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Malaysia

Ex-Malaysia PM Najib Razak’s deputy takes over beleaguered Umno party

Ahmad Zahid Hamidi is popular among grass roots members but his position as part of the old guard tainted by the 1MDB scandal may do little to rebuild trust with voters

PUBLISHED : Sunday, 01 July, 2018, 9:28am
UPDATED : Sunday, 01 July, 2018, 9:57pm

Ousted Malaysian leader Najib Razak’s party has chosen his former deputy as its new leader, party officials said Sunday, after a shocking May election loss broke its decades-old political reign.

Ahmad Zahid Hamidi, 65, was elected president of the United Malays National Organisation (Umno) after defeating two former ministers.

Official results saw Ahmad Zahid receive 78 nominations from the party’s 191 divisions while Khairy Jamaluddin won 53 and Tengku Razaleigh Hamzah was handed 28 nominations.

“The people have high hopes that Umno will continue to fight for the interests of religion, race and the country,” Ahmad Zahid said in a statement after he was declared the new party leader.

Ex-premier Najib’s long-ruling coalition, long dogged by corruption allegations, lost the May 9 elections to a reformist alliance headed by Mahathir Mohamad.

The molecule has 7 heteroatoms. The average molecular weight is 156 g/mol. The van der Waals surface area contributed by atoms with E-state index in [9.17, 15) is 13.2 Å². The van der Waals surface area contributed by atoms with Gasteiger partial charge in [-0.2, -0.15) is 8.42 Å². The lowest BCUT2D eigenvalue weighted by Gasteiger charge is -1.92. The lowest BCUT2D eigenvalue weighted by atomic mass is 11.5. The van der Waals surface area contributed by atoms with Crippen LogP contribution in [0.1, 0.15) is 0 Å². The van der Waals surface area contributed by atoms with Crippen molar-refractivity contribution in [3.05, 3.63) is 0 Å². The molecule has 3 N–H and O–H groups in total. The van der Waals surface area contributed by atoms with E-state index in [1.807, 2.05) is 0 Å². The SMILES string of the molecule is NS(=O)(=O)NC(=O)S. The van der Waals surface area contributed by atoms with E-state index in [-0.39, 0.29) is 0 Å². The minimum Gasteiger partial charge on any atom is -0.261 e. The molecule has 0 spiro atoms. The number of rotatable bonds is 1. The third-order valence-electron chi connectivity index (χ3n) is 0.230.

Najib quit as Umno president days later, and now faces an anti-graft probe over allegations that billions of dollars were looted from sovereign wealth fund 1MDB.

Both Najib and the fund have denied any wrongdoing.

On Friday, investigators said they had frozen bank accounts including those of Umno in relation to funds embezzled from 1MDB.

Ahmad Zahid responded by saying he would seek to prove that the party’s money wasn’t connected to any illegal fund activities, while Najib warned that political parties shouldn’t be victimised as part of the investigation.

“The unreasonable action of freezing the bank accounts will disrupt the parties’ activities and the rebuilding of the opposition party,” Najib said in a Facebook post on Saturday.

The coveted presidency of Umno once meant a clear path to becoming prime minister.

But Umno, which led the former ruling Barisan Nasional coalition, saw key allies desert after the polls with a number cosying up to Mahathir’s Pact of Hope alliance.

However, it remains the multi-ethnic country’s single largest political party, boasting some three million members and 52 MPs.

Penang Institute political scientist Wong Chin Huat said he did not believe that Ahmad Zahid’s win would improve Umno political chances.

“(Ahmad’s) victory signals a reluctant, opportunistic and combative opposition which will not change itself,” he said.

“(It) only hopes to change everything else including voters’ perception.”

Agence France-Presse, Reuters and Bloomberg